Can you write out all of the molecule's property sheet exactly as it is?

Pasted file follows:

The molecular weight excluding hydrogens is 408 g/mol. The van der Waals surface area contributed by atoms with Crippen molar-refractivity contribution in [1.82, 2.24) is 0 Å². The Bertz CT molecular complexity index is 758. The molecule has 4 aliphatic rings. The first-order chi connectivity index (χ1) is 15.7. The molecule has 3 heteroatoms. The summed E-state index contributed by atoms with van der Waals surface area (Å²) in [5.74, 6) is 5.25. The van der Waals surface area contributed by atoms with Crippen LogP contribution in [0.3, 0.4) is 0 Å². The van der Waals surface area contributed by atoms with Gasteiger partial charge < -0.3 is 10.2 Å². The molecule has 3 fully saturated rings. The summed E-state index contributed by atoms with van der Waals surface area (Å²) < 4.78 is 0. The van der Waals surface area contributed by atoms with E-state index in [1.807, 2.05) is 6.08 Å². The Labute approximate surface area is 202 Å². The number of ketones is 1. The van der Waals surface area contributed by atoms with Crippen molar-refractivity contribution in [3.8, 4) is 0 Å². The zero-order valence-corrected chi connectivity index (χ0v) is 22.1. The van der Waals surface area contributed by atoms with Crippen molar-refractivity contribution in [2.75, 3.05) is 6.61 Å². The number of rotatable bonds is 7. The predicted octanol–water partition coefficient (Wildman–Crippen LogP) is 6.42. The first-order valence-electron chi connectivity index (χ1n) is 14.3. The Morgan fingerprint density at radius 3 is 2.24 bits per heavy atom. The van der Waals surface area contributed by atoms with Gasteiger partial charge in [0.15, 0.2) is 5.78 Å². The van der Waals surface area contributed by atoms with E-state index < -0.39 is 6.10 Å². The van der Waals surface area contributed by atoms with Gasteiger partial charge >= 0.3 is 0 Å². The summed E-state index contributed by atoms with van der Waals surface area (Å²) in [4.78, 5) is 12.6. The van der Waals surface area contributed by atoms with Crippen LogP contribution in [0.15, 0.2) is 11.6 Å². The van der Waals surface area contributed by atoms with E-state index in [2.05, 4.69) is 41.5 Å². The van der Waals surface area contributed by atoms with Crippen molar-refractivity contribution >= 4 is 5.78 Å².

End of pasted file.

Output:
The molecular weight excluding hydrogens is 408 g/mol. The van der Waals surface area contributed by atoms with Crippen molar-refractivity contribution in [1.82, 2.24) is 0 Å². The Bertz CT molecular complexity index is 758. The molecule has 4 aliphatic rings. The first-order chi connectivity index (χ1) is 15.7. The molecule has 3 heteroatoms. The summed E-state index contributed by atoms with van der Waals surface area (Å²) in [5.74, 6) is 5.25. The van der Waals surface area contributed by atoms with Crippen LogP contribution in [0.3, 0.4) is 0 Å². The van der Waals surface area contributed by atoms with Gasteiger partial charge < -0.3 is 10.2 Å². The molecule has 3 fully saturated rings. The summed E-state index contributed by atoms with van der Waals surface area (Å²) < 4.78 is 0. The van der Waals surface area contributed by atoms with E-state index in [1.807, 2.05) is 6.08 Å². The Labute approximate surface area is 202 Å². The number of ketones is 1. The van der Waals surface area contributed by atoms with Crippen molar-refractivity contribution in [3.8, 4) is 0 Å². The zero-order valence-corrected chi connectivity index (χ0v) is 22.1. The van der Waals surface area contributed by atoms with Crippen molar-refractivity contribution in [2.75, 3.05) is 6.61 Å². The number of rotatable bonds is 7. The predicted octanol–water partition coefficient (Wildman–Crippen LogP) is 6.42. The first-order valence-electron chi connectivity index (χ1n) is 14.3. The Morgan fingerprint density at radius 3 is 2.24 bits per heavy atom. The van der Waals surface area contributed by atoms with Gasteiger partial charge in [0.15, 0.2) is 5.78 Å². The van der Waals surface area contributed by atoms with E-state index < -0.39 is 6.10 Å². The van der Waals surface area contributed by atoms with Gasteiger partial charge >= 0.3 is 0 Å². The summed E-state index contributed by atoms with van der Waals surface area (Å²) in [4.78, 5) is 12.6. The van der Waals surface area contributed by atoms with Crippen LogP contribution in [0.15, 0.2) is 11.6 Å². The van der Waals surface area contributed by atoms with E-state index in [2.05, 4.69) is 41.5 Å². The van der Waals surface area contributed by atoms with Crippen molar-refractivity contribution >= 4 is 5.78 Å².